The content in the Gallery can be downloaded from specific locations in the main circulation area and therefore all the content needs to be contained within the app as wi-fi coverage would be lost when visitors move deeper into their visit. Because the app is large it cannot be downloaded with a 3G connection alone.
The Gallery’s app and e-publishing working party will review the success of the current app before deciding whether to release another version. The Gallery views this app as the first in a family of National Portrait Gallery content for smartphones and tablet devices, and so it may be more appropriate to move to another product rather than updating and enlarging this offer.
The content is currently aimed at a general audience, however the Gallery has also developed audio and video content for specific target audiences for use on the on-site audio guide players that could both very easily be repackaged as an app in the same way.
This app is not primarily intended for visitors to the Gallery – the audio guide in the Gallery relies on entering in three-digit codes displayed on the labels next to the Collection items to access audio content. As it was realised that app users need not be in the Gallery at all, scrolling menus are used to view the audios included on the tours and there is no keypad presented. However the scrolling floorplans do mean that visitors brining the app to the building will be able to use it as a source of personal guided tours.
3. Feedback Data
The content of the original audio guide was created with the help of consultation across the Gallery, examining responses to detailed visitor questionnaires and user testing. Therefore the content of the app was already user-tested before it moved to that platform. Since its launch, the Gallery has monitored download rates and responses through the iTunes page for the app. There has been positive word-of-mouth feedback from visitors using the app in the Gallery and emails sent through to the Gallery’s contact email address on the website.
A question about awareness of the app will be added to the Gallery’s year-round visitor surveys and the app will continue to be promoted on the Gallery’s website and on site in the area in which wi-fi can be used to download from iTunes.
In the first 6 weeks since launch the app has had 2500 downloads – all at the full paying rate with no free trial period.
4. Mobile Product Design
The app design follows on from the audio guide design, although to some extent it follows a user interface template for apps successfully deployed by ATS Heritage using the ‘Talking Guides’ marque with the look and feel of the National Portrait Gallery’s branding.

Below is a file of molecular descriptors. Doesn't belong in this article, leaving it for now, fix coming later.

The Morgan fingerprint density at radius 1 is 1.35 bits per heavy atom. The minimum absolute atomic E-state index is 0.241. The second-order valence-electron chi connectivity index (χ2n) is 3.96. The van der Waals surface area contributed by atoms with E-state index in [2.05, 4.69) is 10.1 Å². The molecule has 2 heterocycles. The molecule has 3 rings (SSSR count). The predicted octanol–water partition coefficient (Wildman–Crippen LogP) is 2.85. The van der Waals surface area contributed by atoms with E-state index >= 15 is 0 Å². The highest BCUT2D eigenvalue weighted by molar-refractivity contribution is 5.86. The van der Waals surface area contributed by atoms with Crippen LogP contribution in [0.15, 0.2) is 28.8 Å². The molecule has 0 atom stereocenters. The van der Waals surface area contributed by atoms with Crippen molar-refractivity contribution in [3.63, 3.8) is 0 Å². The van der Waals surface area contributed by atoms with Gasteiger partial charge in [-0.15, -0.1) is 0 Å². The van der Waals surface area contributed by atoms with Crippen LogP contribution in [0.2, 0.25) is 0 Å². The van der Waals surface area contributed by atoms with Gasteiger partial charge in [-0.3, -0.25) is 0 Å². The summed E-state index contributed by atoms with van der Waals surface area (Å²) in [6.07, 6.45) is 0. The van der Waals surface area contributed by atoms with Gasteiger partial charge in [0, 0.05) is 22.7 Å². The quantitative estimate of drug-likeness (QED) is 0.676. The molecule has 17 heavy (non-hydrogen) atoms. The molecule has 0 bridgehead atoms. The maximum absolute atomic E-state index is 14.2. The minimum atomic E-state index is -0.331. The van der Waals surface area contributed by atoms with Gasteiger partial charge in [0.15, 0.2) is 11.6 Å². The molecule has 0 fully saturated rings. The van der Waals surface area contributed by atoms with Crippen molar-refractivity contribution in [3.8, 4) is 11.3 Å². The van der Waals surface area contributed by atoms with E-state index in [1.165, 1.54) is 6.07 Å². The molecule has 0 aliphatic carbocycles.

The app had a high number of downloads following word-of-mouth recommendation within the e-publishing industry. The app was also promoted by Apple on the ‘new and noteworthy’ panel on the iTunes app store homepage.
The app is promoted on the homepage of the Gallery’s website and will be gradually added to items of publicity print.
The working relationship with ATS Heritage built on an already successful partnership and much of the concept development had been undertaken with the development of the original audio. This made the decision to go ahead one that was very easy to take.
The thing that other prospective developers would do well to learn from this account is that when your product is uploaded to iTunes, it takes on a life of its own. You can respond with updates and fixes, but basically there is nowhere to hide and you make any mistakes in public.
The National Portrait Gallery will be monitoring the success of this first app, its user feedback, where it has been advertised, frequency of on-site downloads by Gallery visitors etc. before committing to mobile products in the future. It has been a very useful experiment at the most opportune moment.
At the moment we would deem the project a success, but will bring together the all the relevant material within the next six months for a full evaluation.
Posted by CharlesOuthier on | March 16, 2011 | No Comments
By Laura Huntimer, Interpretive Media Manager, Joslyn Art Museum, Omaha, NE
It all started with a cold call from Nick Herbold at SCVGNR on a crisp October 2009 day here at
Joslyn Art Museum in Omaha, Nebraska. Nick wanted to visit with someone about something
called SCVNGR. I thought, ok, what could it hurt to learn more, however I knew I would have to
figure out a polite way to say “no thank you” due to our unfortunate economic state, as many
museums were experiencing at that time. We set up a time to meet – a Friday afternoon. It did
not take long before I was hooked! I wanted to see what the back‐end looked like, and on a
Friday afternoon at the end of my day after a long, very long week, my mind started racing. I
immediately started coming up with ideas with how we could use this technology at Joslyn – use
it not pay for it. This idea of location‐based gaming was just filled with awesomeness.
I took an enormous amount of notes after asking every question about SCVNGR that you could
possibly pose. Then I demonstrated it to my boss and questioned, can we do this? And the
answer was not this year due to budget constraints. Sadly, I had to call back with the update. I
told him not to forget about us because again, I was hooked. We kept in contact as SCVNGR
grew and developed, so did my interest in creating treks at Joslyn. Eventually after the start of
the new year, SCVNGR @ Joslyn became a reality, and we started the process of integrating
location based gaming into our technology plan.
Background | planning and development process
Joslyn Art Museum was a generous gift to the people of Omaha from Sarah H. Joslyn (1851–